Peach production may have just concluded in Georgia, but the work never stops for the state’s growers.
Jeff Cook, University of Georgia Cooperative Extension Agriculture and Natural Resources agent for Peach and Taylor counties, highlighted what producers will be doing between now and the first frost.
“One of my growers just finished picking and shipping and he’ll be turning around and probably putting one application of something to control scale insects. Really, it’s non-stop. Trees are done. Growers are going in right now and any orchard that’s going to be removed and a new orchard put in place, most of those trees have already been pushed up and burned,” Cook said.
“Summer pruning to get suckers out of the way is going on now before the H-2A help goes back home. This time of year, we’re looking to manage scale and do what we can to keep scale down. They tend to have some peaks of activity. Beginning of summer and late summer or early fall, we’re really not thinking about peaches but the insects that are doing indirect damage by killing trees. We’ve got to worry about controlling them.”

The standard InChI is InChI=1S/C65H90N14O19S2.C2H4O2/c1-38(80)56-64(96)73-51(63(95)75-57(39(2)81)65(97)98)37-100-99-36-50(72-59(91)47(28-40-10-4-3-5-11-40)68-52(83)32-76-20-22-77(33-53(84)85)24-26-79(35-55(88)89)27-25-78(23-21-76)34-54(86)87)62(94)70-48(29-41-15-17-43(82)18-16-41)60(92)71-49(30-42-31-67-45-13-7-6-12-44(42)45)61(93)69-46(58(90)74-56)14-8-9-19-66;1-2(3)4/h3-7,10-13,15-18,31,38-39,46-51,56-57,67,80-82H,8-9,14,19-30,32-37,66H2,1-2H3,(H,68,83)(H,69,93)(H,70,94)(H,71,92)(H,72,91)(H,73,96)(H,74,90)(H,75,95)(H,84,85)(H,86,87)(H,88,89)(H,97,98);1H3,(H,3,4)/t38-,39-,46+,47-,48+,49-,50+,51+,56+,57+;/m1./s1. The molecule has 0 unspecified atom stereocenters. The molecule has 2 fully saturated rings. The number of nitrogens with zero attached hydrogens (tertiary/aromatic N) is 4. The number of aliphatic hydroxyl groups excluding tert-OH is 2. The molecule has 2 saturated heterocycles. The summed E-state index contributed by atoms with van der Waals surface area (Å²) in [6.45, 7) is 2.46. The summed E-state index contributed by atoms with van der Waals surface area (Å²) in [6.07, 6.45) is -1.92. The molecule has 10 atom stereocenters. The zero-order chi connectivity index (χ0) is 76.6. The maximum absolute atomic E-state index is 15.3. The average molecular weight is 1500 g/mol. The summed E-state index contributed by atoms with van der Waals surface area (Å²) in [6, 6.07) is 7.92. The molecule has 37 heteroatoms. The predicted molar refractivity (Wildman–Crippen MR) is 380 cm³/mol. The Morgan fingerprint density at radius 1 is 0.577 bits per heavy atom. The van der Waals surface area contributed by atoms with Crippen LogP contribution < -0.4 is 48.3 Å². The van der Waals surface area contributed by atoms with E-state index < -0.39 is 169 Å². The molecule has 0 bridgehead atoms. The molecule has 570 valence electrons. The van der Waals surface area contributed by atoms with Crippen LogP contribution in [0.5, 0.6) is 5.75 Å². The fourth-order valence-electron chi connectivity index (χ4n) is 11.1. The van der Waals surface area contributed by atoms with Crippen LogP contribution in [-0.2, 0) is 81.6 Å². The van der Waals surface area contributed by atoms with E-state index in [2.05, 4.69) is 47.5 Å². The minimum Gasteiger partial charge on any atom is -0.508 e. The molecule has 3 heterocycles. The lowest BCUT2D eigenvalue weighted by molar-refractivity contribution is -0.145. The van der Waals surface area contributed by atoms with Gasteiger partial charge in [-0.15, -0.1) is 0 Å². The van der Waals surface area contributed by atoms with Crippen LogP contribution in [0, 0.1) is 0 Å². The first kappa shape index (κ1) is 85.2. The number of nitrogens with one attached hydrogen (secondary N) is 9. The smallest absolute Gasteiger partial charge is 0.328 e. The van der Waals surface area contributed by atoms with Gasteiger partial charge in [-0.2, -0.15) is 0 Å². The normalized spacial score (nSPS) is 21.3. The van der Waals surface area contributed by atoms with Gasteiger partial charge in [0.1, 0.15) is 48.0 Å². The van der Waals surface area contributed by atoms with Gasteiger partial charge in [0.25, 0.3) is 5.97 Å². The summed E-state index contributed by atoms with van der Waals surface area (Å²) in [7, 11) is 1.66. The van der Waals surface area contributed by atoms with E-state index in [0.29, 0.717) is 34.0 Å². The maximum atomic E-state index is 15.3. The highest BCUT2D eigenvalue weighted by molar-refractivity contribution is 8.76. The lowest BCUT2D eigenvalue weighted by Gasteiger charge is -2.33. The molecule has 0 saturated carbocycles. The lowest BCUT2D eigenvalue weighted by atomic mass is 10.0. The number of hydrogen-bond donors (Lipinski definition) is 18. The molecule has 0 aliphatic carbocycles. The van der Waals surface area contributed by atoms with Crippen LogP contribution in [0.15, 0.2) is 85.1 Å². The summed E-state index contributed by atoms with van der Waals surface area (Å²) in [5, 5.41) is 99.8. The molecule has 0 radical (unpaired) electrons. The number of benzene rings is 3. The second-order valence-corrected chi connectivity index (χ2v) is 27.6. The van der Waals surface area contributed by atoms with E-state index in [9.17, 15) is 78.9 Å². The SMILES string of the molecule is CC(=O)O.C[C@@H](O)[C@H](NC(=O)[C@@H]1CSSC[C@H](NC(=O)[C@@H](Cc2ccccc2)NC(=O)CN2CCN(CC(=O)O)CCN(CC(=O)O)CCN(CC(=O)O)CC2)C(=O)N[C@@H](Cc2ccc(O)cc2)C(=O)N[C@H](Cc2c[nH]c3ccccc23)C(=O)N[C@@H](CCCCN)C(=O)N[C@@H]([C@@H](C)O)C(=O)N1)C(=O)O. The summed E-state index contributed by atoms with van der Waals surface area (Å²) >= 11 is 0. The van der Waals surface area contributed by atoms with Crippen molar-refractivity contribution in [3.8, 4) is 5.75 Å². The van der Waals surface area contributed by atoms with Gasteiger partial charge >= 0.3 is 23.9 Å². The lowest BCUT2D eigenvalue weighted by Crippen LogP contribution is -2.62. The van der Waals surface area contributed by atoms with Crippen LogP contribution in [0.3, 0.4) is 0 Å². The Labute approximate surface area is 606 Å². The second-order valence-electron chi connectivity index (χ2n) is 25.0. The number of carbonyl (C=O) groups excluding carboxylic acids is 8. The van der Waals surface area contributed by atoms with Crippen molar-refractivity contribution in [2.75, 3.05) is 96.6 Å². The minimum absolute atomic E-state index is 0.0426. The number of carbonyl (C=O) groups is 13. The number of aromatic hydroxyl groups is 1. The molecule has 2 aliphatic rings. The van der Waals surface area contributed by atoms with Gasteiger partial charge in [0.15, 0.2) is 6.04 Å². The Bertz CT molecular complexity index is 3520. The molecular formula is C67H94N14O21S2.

Peach production is susceptible to San Jose scale this time of year, though populations appear to have decreased this year. Still, growers are to stay active in their management strategies leading up to the first cold snap of the season.
“You can’t just let them sit there. There are too many more days between now and the first cold snap that we need to protect them. Now it’s insects that actually hurt the tree and not the fruit. All year, after bloom we’re worried about the fruit, but now we’re more worried about the trees and making sure they’re healthy going into next year.”